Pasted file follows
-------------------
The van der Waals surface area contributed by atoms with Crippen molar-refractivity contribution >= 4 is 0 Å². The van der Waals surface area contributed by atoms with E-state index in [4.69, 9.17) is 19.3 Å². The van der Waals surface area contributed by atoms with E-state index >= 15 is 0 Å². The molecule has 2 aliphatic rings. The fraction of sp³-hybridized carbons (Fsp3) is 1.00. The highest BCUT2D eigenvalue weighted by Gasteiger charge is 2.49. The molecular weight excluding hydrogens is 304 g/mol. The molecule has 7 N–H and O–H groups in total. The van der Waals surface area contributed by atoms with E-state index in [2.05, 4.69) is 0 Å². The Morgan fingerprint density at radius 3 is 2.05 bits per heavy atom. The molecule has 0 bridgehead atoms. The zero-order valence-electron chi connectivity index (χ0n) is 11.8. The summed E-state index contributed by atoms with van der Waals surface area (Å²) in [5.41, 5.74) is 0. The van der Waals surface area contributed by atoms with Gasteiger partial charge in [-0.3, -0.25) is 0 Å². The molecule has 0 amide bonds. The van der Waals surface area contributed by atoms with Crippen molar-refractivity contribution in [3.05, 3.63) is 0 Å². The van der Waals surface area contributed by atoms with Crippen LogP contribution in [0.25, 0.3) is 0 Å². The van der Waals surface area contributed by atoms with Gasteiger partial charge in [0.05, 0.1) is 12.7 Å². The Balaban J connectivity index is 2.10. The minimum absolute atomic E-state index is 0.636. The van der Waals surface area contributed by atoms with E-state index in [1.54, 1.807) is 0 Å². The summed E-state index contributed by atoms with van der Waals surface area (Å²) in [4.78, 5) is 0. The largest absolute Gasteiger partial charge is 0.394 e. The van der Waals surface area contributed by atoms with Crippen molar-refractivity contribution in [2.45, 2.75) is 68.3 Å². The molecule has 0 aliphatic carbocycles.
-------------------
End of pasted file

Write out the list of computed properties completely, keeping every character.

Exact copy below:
The van der Waals surface area contributed by atoms with Crippen molar-refractivity contribution >= 4 is 0 Å². The van der Waals surface area contributed by atoms with E-state index in [4.69, 9.17) is 19.3 Å². The van der Waals surface area contributed by atoms with E-state index >= 15 is 0 Å². The molecule has 2 aliphatic rings. The fraction of sp³-hybridized carbons (Fsp3) is 1.00. The highest BCUT2D eigenvalue weighted by Gasteiger charge is 2.49. The molecular weight excluding hydrogens is 304 g/mol. The molecule has 7 N–H and O–H groups in total. The van der Waals surface area contributed by atoms with E-state index in [2.05, 4.69) is 0 Å². The Morgan fingerprint density at radius 3 is 2.05 bits per heavy atom. The molecule has 0 bridgehead atoms. The zero-order valence-electron chi connectivity index (χ0n) is 11.8. The summed E-state index contributed by atoms with van der Waals surface area (Å²) in [5.41, 5.74) is 0. The van der Waals surface area contributed by atoms with Gasteiger partial charge in [-0.3, -0.25) is 0 Å². The molecule has 0 amide bonds. The van der Waals surface area contributed by atoms with Crippen molar-refractivity contribution in [3.05, 3.63) is 0 Å². The van der Waals surface area contributed by atoms with Crippen LogP contribution in [0.25, 0.3) is 0 Å². The van der Waals surface area contributed by atoms with Gasteiger partial charge in [0.05, 0.1) is 12.7 Å². The Balaban J connectivity index is 2.10. The minimum absolute atomic E-state index is 0.636. The van der Waals surface area contributed by atoms with E-state index in [1.54, 1.807) is 0 Å². The summed E-state index contributed by atoms with van der Waals surface area (Å²) in [4.78, 5) is 0. The largest absolute Gasteiger partial charge is 0.394 e. The van der Waals surface area contributed by atoms with Crippen molar-refractivity contribution in [2.45, 2.75) is 68.3 Å². The molecule has 0 aliphatic carbocycles.